Using Forcible Entry to Begin Fireground Operations

Two key items to consider for entry points at structure fires in the event of a catastrophic failure of the structure: how will the company make their way out? How does the rapid intervention crew enter to facilitate rescue of the company?


Once the company has gained entry, their job is not over; there is a level of control that has to be considered when utilizing the entry point. In case there is a significant event awaiting the suppression team on the other side of the door, how will the company control the point? Most firefighters carry rope in their turnout pockets; tie a quick clove hitch or any other type of non-slip knot around the knob or handle in the event the door needs to be closed quickly. Additionally, the use of the adz end of the Halligan bar underneath the door while forcing will help limit the travel on the inward-opening door, allowing better management of the entry point.

Consider the entry point in the event of a catastrophic failure of the structure in the area: how will the company make their way out? How does the rapid intervention crew enter to facilitate rescue of the company? Once access is made into the structure for the suppression teams, the entry team must find a secondary access point in the structure, and announce its location over the radio; not only will it allow for tactical use during suppression, it will also serve as that critical “two ways out” access point for the interior operations. Consider a front door attack on a two-story wood-frame residential dwelling with a wrap-around porch on the front of the dwelling; the cantilevered porch has minimal support on the rail end, and could collapse over the front door, trapping the interior companies within the structure (see Photo 10).

Conclusion

The society we live in affords building owners with a multitude of various security devices for multiple applications in their facilities, be it residential or commercial. We must be prepared to find the easiest, most efficient way into these buildings to lessen the damage that the fire is inflicting on the structure. Knowing the best way in before the incident will help in making shorter work of the incident as a whole, keeping the people we serve, and the firefighters we serve with, safer in the big picture.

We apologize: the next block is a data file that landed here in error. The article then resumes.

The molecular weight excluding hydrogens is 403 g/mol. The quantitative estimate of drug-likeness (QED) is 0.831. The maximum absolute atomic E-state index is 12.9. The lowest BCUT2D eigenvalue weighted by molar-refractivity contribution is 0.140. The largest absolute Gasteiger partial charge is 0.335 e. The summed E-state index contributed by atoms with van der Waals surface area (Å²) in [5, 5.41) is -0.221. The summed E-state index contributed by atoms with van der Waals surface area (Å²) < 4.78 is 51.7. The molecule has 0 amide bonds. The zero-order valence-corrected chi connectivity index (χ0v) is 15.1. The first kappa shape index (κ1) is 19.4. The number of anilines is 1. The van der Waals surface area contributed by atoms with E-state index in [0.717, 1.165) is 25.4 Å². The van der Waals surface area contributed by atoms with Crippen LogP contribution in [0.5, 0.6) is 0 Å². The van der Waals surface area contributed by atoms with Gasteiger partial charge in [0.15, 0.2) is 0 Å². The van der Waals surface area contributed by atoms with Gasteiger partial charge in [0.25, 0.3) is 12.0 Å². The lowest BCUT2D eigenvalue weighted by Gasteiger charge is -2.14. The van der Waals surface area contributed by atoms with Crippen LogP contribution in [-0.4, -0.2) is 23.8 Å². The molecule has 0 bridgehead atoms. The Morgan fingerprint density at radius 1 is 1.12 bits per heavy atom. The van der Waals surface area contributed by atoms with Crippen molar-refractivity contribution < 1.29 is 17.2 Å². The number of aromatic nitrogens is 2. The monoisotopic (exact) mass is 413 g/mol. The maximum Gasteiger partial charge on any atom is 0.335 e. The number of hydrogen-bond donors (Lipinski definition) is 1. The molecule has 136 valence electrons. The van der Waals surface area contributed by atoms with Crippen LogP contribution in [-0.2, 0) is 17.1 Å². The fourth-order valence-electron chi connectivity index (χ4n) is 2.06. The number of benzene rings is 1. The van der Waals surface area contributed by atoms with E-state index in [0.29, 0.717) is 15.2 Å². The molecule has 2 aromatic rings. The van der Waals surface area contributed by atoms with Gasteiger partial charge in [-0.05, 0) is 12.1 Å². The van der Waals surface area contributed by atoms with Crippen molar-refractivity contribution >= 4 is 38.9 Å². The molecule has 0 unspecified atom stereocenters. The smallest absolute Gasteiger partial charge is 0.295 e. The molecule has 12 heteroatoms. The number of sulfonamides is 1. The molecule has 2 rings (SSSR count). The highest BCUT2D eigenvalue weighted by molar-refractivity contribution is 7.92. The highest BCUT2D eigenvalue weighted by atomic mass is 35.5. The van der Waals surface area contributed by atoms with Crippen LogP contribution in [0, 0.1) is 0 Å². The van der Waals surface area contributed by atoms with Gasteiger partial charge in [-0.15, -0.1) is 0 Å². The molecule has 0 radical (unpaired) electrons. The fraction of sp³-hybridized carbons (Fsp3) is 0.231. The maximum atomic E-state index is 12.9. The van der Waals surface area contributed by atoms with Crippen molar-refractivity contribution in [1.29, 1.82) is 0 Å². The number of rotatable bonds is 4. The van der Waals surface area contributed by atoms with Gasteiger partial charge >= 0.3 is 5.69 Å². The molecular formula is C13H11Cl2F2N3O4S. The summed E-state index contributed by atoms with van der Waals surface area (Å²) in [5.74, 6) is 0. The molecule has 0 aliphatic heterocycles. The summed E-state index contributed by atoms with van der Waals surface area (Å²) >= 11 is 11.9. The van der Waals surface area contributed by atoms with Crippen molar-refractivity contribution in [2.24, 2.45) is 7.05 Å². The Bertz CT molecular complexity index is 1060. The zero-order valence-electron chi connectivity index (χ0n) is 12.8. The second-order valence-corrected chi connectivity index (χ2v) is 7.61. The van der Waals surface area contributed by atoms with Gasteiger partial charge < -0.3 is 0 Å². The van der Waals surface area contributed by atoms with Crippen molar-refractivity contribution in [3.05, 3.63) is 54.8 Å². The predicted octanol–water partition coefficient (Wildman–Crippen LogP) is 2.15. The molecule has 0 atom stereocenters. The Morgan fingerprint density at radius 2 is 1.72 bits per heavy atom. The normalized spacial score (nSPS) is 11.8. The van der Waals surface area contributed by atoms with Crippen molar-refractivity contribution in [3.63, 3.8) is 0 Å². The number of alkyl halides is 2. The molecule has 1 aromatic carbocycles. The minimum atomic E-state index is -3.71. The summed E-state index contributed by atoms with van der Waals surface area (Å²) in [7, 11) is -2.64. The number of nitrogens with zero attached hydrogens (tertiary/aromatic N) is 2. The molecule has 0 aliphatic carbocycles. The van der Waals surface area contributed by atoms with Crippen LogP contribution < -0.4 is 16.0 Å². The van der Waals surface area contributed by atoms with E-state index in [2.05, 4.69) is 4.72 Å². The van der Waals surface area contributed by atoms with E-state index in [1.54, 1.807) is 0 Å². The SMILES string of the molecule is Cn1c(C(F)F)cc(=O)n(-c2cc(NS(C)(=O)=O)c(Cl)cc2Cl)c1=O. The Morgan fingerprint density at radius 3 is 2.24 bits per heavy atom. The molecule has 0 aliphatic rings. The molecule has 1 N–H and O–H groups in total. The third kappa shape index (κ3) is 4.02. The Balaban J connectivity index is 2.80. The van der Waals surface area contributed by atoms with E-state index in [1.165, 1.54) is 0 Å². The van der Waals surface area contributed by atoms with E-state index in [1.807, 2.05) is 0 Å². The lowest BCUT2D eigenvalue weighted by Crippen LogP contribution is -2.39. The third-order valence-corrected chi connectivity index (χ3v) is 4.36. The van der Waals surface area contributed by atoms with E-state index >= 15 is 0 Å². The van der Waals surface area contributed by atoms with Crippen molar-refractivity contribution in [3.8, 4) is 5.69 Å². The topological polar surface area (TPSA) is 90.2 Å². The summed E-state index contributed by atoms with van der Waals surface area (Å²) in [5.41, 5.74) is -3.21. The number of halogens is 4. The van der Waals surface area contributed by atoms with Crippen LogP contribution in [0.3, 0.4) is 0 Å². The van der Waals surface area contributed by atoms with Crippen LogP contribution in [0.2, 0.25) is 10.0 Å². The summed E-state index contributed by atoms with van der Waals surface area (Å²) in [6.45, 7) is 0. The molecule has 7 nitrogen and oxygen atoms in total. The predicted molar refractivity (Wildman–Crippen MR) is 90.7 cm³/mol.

Until next time, stay focused and stay safe.

  • See Michael Daley Live! Michael P. Daley will be teaching "It's in the Attic" and "First Due? Then It's Up To YOU! The Role Of The Initial Incident Commander" at Firehouse Expo in Baltimore, July 17 - 21.

MICHAEL P. DALEY is a lieutenant and training officer with the Monroe Township, NJ, Fire District No. 3, and is an instructor with the Middlesex County Fire Academy, where he is responsible for rescue training curriculum development. Mike has an extensive background in fire service operations and holds degrees in business management and public safety administration. Mike serves as a rescue officer with the New Jersey Urban Search and Rescue Task Force 1 and is a managing member for Fire Service Performance Concepts, a consultant group that provides assistance and support to fire departments with their training programs and course development. Mike has been guest on several Firehouse.com Podcasts including: Successful Rescue Operations in Today's Fire Service, Preparing for Tomorrow's RIT Deployment Today and Basement Fire Tactics Roundtable podcasts. You can reach Michael by e-mail at: FSEducator@aol.com.